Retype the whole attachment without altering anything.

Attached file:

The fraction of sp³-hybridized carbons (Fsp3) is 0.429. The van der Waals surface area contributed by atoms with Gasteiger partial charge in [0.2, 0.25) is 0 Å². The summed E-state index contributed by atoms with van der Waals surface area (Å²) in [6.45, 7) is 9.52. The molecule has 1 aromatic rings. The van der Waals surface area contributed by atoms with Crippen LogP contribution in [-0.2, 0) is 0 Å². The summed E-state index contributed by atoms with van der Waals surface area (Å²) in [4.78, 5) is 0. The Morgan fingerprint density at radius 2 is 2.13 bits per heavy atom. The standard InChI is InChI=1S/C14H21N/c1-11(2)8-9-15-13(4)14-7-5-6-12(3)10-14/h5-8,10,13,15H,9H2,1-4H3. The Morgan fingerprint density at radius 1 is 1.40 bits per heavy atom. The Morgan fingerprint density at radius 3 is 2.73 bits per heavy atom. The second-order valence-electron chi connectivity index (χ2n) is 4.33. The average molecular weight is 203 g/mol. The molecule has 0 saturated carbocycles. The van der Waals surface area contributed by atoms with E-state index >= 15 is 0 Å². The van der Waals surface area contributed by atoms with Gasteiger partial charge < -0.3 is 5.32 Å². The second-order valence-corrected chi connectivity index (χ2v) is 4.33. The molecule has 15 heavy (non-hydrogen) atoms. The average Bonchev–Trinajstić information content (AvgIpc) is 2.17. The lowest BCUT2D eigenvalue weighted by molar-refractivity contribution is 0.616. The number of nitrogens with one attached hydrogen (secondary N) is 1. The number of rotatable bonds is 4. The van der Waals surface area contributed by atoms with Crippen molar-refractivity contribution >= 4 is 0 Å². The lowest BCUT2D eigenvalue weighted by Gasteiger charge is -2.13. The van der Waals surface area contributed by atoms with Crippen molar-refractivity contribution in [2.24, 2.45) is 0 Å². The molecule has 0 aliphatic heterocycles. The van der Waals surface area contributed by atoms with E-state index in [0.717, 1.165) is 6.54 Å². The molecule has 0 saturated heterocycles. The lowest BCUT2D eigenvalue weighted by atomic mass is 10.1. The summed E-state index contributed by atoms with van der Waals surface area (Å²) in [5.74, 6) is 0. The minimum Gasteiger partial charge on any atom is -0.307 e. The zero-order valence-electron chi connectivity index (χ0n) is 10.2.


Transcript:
The fraction of sp³-hybridized carbons (Fsp3) is 0.429. The van der Waals surface area contributed by atoms with Gasteiger partial charge in [0.2, 0.25) is 0 Å². The summed E-state index contributed by atoms with van der Waals surface area (Å²) in [6.45, 7) is 9.52. The molecule has 1 aromatic rings. The van der Waals surface area contributed by atoms with Crippen LogP contribution in [-0.2, 0) is 0 Å². The summed E-state index contributed by atoms with van der Waals surface area (Å²) in [4.78, 5) is 0. The Morgan fingerprint density at radius 2 is 2.13 bits per heavy atom. The standard InChI is InChI=1S/C14H21N/c1-11(2)8-9-15-13(4)14-7-5-6-12(3)10-14/h5-8,10,13,15H,9H2,1-4H3. The Morgan fingerprint density at radius 1 is 1.40 bits per heavy atom. The Morgan fingerprint density at radius 3 is 2.73 bits per heavy atom. The second-order valence-electron chi connectivity index (χ2n) is 4.33. The average molecular weight is 203 g/mol. The molecule has 0 saturated carbocycles. The van der Waals surface area contributed by atoms with E-state index >= 15 is 0 Å². The van der Waals surface area contributed by atoms with Gasteiger partial charge < -0.3 is 5.32 Å². The second-order valence-corrected chi connectivity index (χ2v) is 4.33. The molecule has 15 heavy (non-hydrogen) atoms. The average Bonchev–Trinajstić information content (AvgIpc) is 2.17. The lowest BCUT2D eigenvalue weighted by molar-refractivity contribution is 0.616. The number of nitrogens with one attached hydrogen (secondary N) is 1. The number of rotatable bonds is 4. The van der Waals surface area contributed by atoms with Crippen molar-refractivity contribution >= 4 is 0 Å². The lowest BCUT2D eigenvalue weighted by Gasteiger charge is -2.13. The van der Waals surface area contributed by atoms with Crippen molar-refractivity contribution in [2.24, 2.45) is 0 Å². The molecule has 0 aliphatic heterocycles. The van der Waals surface area contributed by atoms with E-state index in [0.717, 1.165) is 6.54 Å². The molecule has 0 saturated heterocycles. The lowest BCUT2D eigenvalue weighted by atomic mass is 10.1. The summed E-state index contributed by atoms with van der Waals surface area (Å²) in [5.74, 6) is 0. The minimum Gasteiger partial charge on any atom is -0.307 e. The zero-order valence-electron chi connectivity index (χ0n) is 10.2.